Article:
I get it, because I've been in that place, too.
I remember walking through the conference doors. A warmth filled me head to toe. I was so excited. I can only explain it as a feeling of coming home.
Hundreds of would-be authors sat around tables in the conference hall. Most held carefully crafted proposals and manuscripts in their hands. Appointments with visiting publishing house representatives were scheduled.
The conference hall was electric with excitement, nervousness and hope. I had my appointments lined up, too. I recall sitting outside of the breakout rooms where the publishing house representatives waited. We glanced at each other, wondering whose book, if any, would get a contract.
You could feel the nervousness in the room. You could see the passion each writer had for their story. It was evident on every face, knuckles white as they clutched their proposals and dreams of becoming a published author.
I pitched my book idea as best as I could, pitching what would become my first book, Autism's Hidden Blessings: Discovering God's Promises for Autistic Children and Their Families.
An autism mama with a simple story of hope, I longed to share it with other parents of special needs kids. I prayed many hours for an open door, sensing God's leading even though the odds were stacked against me to get a contract.
After pitching my book, the waiting process began. Weeks passed with no word. Then months passed. Finally, six months later, I clicked on an email from one publisher. The text in that email amazed me:
In the year that followed, I poured my heart onto the pages of that manuscript. I learned so much about the authoring process, and I am forever grateful to the wonderful team of Kregel Publishing for taking a chance of me.
In later years, I attended other conferences and pitched other books. I pitched and waited but the doors remained closed.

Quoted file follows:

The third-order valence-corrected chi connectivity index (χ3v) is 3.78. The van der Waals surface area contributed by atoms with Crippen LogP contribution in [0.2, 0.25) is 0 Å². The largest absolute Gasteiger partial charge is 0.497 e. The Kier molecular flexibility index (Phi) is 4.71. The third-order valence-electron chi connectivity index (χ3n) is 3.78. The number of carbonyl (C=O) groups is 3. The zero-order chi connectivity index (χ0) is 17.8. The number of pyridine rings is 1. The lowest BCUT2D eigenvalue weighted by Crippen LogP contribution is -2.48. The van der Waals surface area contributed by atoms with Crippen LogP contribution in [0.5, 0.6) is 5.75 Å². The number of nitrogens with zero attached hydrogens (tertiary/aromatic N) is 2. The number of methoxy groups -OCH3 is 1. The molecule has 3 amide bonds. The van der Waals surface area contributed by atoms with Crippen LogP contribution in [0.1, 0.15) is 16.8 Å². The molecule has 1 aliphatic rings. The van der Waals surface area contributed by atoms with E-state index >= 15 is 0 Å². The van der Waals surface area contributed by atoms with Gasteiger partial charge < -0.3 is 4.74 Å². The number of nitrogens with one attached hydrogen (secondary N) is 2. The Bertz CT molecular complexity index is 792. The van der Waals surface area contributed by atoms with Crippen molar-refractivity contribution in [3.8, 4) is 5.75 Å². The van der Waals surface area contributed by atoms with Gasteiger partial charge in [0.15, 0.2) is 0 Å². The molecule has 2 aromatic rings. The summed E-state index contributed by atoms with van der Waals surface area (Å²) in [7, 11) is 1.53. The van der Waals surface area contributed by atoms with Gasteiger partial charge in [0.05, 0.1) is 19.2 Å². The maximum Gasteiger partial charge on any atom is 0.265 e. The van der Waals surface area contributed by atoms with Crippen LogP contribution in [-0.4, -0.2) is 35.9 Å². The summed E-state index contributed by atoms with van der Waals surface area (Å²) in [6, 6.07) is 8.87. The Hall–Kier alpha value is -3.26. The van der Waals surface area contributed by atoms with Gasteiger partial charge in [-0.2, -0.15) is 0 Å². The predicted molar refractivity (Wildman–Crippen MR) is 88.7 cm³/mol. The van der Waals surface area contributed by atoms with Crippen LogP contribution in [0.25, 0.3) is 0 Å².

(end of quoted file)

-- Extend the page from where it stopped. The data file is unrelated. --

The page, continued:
I saw writers paying hundreds of dollars to attend writers conferences hoping for a contract... and for most, that contract would not come. Publishing houses have little room to take a chance on an unknown writer. The financial risks are too great.
That's why I learned how to self-publish my books... but more on that later.
Each year, thousands of would-be writers attend expensive conferences and pitch proposals to publishing houses.
Powerful stories need to get to the readers who need them. The good news is that you don't have to wait any longer. But first, a word of caution for you:
Writers who don't know how to self-publish often consider a publishing vendor. This is a vendor who, at a high cost, will complete the publishing process for them. These vendors charge would-be authors more than a thousand dollars to publish their book for them.
That's a lot of money! I've seen the results.
Most of these books will have substandard cover designs that will get lost and overlooked once available for purchase. I've seen little attention to detail. If you need marketing help—and we all do-- it will cost you.
Published Author Gone Rogue
Hi! I'm Kelly, and I’ve authored my books via traditional and self-publishing methods. I’ve pitched proposals to publishers, and I’ve walked through the entire process with editing, cover design, and publishing.
I also know how to self-publish. I know where to find cover designers and editors. I’ve designed entire books from start to finish, and I’ve self-published them for print and digital formats.
Most importantly—and this matters—I ask God for guidance in all that I do. This is the one thing that sets a Christian author apart from the rest:
We write to glorify God, and when we allow Him to lead the way, we will reach people in powerful ways we cannot begin to imagine.